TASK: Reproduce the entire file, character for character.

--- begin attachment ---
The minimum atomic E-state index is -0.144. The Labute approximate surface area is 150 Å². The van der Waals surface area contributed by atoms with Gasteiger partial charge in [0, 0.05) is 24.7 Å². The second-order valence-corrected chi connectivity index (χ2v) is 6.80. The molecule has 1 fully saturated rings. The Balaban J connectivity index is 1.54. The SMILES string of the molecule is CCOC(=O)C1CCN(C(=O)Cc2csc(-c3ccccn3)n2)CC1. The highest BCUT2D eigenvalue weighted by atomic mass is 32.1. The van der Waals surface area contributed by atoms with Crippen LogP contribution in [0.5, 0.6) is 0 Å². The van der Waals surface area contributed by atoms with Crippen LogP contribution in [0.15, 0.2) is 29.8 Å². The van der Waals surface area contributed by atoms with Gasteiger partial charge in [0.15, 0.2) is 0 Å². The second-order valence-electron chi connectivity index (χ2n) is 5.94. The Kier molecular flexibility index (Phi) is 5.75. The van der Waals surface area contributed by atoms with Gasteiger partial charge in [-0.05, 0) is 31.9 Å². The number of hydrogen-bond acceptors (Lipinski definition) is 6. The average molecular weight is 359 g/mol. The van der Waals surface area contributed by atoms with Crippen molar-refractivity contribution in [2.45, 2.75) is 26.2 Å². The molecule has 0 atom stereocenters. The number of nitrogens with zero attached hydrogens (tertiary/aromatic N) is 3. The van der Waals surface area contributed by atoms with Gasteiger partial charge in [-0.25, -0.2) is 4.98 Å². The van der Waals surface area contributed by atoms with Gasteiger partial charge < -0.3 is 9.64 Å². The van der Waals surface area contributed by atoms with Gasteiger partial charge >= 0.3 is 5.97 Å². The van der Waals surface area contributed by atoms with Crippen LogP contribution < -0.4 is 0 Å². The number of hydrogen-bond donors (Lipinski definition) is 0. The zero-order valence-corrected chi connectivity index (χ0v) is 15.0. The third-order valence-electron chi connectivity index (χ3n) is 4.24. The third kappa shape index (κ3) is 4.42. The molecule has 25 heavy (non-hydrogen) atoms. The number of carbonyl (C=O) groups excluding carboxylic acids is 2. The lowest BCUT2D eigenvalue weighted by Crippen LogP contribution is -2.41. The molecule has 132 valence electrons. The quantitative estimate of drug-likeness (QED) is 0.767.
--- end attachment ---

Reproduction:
The minimum atomic E-state index is -0.144. The Labute approximate surface area is 150 Å². The van der Waals surface area contributed by atoms with Gasteiger partial charge in [0, 0.05) is 24.7 Å². The second-order valence-corrected chi connectivity index (χ2v) is 6.80. The molecule has 1 fully saturated rings. The Balaban J connectivity index is 1.54. The SMILES string of the molecule is CCOC(=O)C1CCN(C(=O)Cc2csc(-c3ccccn3)n2)CC1. The highest BCUT2D eigenvalue weighted by atomic mass is 32.1. The van der Waals surface area contributed by atoms with Crippen LogP contribution in [0.5, 0.6) is 0 Å². The van der Waals surface area contributed by atoms with Crippen LogP contribution in [0.15, 0.2) is 29.8 Å². The van der Waals surface area contributed by atoms with Gasteiger partial charge in [0.15, 0.2) is 0 Å². The second-order valence-electron chi connectivity index (χ2n) is 5.94. The Kier molecular flexibility index (Phi) is 5.75. The van der Waals surface area contributed by atoms with Gasteiger partial charge in [-0.05, 0) is 31.9 Å². The number of hydrogen-bond acceptors (Lipinski definition) is 6. The average molecular weight is 359 g/mol. The van der Waals surface area contributed by atoms with Crippen molar-refractivity contribution in [2.45, 2.75) is 26.2 Å². The molecule has 0 atom stereocenters. The number of nitrogens with zero attached hydrogens (tertiary/aromatic N) is 3. The van der Waals surface area contributed by atoms with Gasteiger partial charge in [-0.25, -0.2) is 4.98 Å². The van der Waals surface area contributed by atoms with Gasteiger partial charge < -0.3 is 9.64 Å². The van der Waals surface area contributed by atoms with Gasteiger partial charge >= 0.3 is 5.97 Å². The van der Waals surface area contributed by atoms with Crippen LogP contribution < -0.4 is 0 Å². The number of hydrogen-bond donors (Lipinski definition) is 0. The zero-order valence-corrected chi connectivity index (χ0v) is 15.0. The third-order valence-electron chi connectivity index (χ3n) is 4.24. The third kappa shape index (κ3) is 4.42. The molecule has 25 heavy (non-hydrogen) atoms. The number of carbonyl (C=O) groups excluding carboxylic acids is 2. The lowest BCUT2D eigenvalue weighted by Crippen LogP contribution is -2.41. The molecule has 132 valence electrons. The quantitative estimate of drug-likeness (QED) is 0.767.